After three years of life, Google announced that it will close its cloud gaming service. Stadia will officially come to an end on January 18, 2023. From then on, the platform and any game purchased by users will no longer be accessible. However, the company has promised a refund of all money spent on hardware, games, and add-ons such as DLCs by players.
O Google made official that in less than six months, his latest gaming venture will come to an end. Thus, those who embraced the project by opening their wallet will have their money back. The company plans to make most refunds by mid-January next year.
In the words of Phil Harrison, Vice President and General Manager of Stadia:
While Stadia’s approach to streaming games for consumers was built on a strong technological foundation, it didn’t gain traction with the users we expected, so we’ve made the difficult decision to begin shutting down our Stadia streaming service.
That is, the company admitted what many already knew: there was simply not a great deal of interest in the product.
However, much of the technology will still be used with company products such as YouTube and Google Play. In addition, brand partners will be able to take advantage of the hardware as the controls.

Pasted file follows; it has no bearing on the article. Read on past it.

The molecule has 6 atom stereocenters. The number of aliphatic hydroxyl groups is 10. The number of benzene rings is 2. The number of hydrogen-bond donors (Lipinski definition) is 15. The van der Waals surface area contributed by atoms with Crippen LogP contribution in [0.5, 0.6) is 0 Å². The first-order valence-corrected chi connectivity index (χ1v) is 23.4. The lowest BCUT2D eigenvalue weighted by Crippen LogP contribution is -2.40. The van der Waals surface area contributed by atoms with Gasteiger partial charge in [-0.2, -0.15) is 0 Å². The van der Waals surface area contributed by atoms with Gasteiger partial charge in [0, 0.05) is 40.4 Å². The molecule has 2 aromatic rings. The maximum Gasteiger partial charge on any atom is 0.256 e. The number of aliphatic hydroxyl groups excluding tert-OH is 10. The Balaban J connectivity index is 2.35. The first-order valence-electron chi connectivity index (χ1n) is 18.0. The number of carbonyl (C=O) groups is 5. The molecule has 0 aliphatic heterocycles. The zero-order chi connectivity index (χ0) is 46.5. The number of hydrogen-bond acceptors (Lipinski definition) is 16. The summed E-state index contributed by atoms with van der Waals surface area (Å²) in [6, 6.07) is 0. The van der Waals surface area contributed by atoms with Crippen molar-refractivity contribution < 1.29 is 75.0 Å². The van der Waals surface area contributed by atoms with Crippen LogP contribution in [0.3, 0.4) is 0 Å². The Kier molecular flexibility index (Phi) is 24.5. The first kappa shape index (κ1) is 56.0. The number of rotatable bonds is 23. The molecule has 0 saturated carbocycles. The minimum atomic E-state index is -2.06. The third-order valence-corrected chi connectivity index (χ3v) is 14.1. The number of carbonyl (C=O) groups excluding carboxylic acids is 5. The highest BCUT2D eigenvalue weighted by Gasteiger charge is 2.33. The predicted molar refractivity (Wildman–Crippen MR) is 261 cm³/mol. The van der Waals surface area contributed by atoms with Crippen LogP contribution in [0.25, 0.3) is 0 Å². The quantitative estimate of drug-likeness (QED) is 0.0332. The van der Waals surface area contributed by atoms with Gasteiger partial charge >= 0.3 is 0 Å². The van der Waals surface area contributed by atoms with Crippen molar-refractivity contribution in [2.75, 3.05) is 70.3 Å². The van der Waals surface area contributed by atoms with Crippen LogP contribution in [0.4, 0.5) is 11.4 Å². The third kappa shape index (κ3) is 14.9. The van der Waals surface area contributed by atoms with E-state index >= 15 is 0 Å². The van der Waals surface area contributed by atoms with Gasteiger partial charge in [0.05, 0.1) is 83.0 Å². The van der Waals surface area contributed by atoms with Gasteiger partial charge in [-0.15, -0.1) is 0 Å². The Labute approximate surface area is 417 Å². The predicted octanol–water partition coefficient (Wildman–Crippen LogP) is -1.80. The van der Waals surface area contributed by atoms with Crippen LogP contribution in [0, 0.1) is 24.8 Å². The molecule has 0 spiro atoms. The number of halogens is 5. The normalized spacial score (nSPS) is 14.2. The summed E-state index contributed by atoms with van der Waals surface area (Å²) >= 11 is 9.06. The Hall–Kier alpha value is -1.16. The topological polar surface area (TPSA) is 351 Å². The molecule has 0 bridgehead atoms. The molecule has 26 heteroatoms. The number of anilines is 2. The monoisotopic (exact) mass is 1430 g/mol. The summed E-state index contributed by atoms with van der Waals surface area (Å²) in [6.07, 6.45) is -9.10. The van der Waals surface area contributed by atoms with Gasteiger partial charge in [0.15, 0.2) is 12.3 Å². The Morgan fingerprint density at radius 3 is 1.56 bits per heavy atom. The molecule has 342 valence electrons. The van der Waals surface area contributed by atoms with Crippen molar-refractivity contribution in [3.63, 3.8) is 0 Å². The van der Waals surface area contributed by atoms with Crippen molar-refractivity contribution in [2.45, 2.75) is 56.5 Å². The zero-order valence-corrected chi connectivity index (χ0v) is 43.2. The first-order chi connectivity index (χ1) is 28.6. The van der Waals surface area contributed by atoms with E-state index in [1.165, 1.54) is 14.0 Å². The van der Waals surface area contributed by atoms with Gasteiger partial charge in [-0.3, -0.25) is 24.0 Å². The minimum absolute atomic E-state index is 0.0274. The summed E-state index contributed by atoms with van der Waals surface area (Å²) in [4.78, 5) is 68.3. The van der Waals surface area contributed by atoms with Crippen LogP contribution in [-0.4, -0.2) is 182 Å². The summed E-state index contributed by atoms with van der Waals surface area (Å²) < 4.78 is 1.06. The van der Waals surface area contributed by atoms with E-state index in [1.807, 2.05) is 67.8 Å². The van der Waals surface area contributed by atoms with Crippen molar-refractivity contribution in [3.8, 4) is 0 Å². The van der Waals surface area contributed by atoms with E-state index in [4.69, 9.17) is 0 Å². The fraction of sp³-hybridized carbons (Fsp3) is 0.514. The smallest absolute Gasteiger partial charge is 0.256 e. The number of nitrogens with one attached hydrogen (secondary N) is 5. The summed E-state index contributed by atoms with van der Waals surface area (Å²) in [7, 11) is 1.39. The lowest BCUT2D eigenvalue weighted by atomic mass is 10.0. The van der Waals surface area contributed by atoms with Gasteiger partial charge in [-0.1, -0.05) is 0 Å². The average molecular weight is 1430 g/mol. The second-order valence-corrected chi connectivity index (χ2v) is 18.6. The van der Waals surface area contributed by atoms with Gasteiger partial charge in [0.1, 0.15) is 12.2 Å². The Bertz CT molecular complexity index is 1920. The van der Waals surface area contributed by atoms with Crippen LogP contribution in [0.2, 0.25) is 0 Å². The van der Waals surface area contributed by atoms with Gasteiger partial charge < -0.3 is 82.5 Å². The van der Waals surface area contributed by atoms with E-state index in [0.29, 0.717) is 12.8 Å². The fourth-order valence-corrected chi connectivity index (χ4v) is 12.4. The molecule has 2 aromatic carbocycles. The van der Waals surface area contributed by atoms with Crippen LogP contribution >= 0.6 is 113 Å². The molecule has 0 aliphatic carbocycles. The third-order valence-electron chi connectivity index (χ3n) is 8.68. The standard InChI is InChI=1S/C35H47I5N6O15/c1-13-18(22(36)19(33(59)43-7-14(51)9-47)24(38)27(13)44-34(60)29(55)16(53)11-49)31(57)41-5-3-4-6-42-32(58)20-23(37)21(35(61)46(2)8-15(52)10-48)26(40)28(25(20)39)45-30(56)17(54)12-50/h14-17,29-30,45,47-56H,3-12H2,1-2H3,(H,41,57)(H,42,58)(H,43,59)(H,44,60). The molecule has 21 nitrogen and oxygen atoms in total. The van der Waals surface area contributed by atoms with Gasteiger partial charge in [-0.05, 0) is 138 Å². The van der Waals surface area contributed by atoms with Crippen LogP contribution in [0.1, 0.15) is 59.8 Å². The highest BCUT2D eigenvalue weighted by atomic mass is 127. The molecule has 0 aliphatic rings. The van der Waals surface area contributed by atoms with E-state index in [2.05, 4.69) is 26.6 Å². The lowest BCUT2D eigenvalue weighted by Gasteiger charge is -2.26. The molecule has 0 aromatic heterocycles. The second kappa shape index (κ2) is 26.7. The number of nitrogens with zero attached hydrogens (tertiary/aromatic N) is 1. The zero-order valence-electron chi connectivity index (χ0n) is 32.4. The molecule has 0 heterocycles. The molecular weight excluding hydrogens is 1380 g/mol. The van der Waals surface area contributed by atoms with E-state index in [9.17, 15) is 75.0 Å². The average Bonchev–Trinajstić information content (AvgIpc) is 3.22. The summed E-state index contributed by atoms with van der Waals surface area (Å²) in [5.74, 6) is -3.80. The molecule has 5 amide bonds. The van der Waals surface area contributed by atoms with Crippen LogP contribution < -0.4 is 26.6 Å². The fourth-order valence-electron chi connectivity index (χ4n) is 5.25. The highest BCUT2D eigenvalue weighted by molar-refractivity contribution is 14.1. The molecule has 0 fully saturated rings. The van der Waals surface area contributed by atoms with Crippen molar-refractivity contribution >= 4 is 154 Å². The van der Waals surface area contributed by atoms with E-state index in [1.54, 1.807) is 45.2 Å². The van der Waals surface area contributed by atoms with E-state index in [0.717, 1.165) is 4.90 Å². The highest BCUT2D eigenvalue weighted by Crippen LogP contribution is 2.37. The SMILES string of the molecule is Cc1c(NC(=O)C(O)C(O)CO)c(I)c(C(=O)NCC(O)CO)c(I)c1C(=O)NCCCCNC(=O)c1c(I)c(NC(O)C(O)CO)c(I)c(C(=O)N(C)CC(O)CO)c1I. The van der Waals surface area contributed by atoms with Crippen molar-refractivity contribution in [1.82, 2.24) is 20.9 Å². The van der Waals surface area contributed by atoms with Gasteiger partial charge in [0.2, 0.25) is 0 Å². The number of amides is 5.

Stadia was launched amid distrust
When the service arrived in November 2019, enthusiast excitement was running high, but not everyone was as excited.
First, an uninteresting library was part of the release. Lots of good games, no doubt, but almost all of them available on competing platforms. Not to mention that the consumer had to buy each title, usually at full price, in addition to paying for the subscription.
Furthermore, we cannot ignore the fact that having a very satisfactory internet connection was another requirement of the platform.
Even with a free plan launched in 2020, Stadia couldn’t make that leap. Even the brand’s head of product, John Justice, ended up leaving the project in May 2021increasing the distrust of users.
Already at the beginning of 2022, more complaints came, especially because the service had not delivered much of what it had promised in its launch.
No native 4K, no 120 frames per second, and no low latency. Unfortunately, Google Stadia’s downfall comes as no surprise to anyone.
Competition has dealt the final blow
The Microsoft platform, for example, linked its product to the Game Pass Ultimate subscription, allowing subscribers to play any title in the library without paying extra for it.
Nvidia already offered a system in which the user can integrate their Steam and Epic Games accounts to enjoy their games in the cloud. There is a free plan, which has queues to access the servers, and a paid plan, which guarantees priority in the game.
That is, both deliver what Stadia promised, but with better quality and options.
In the end, Google just couldn’t achieve the competence it wanted.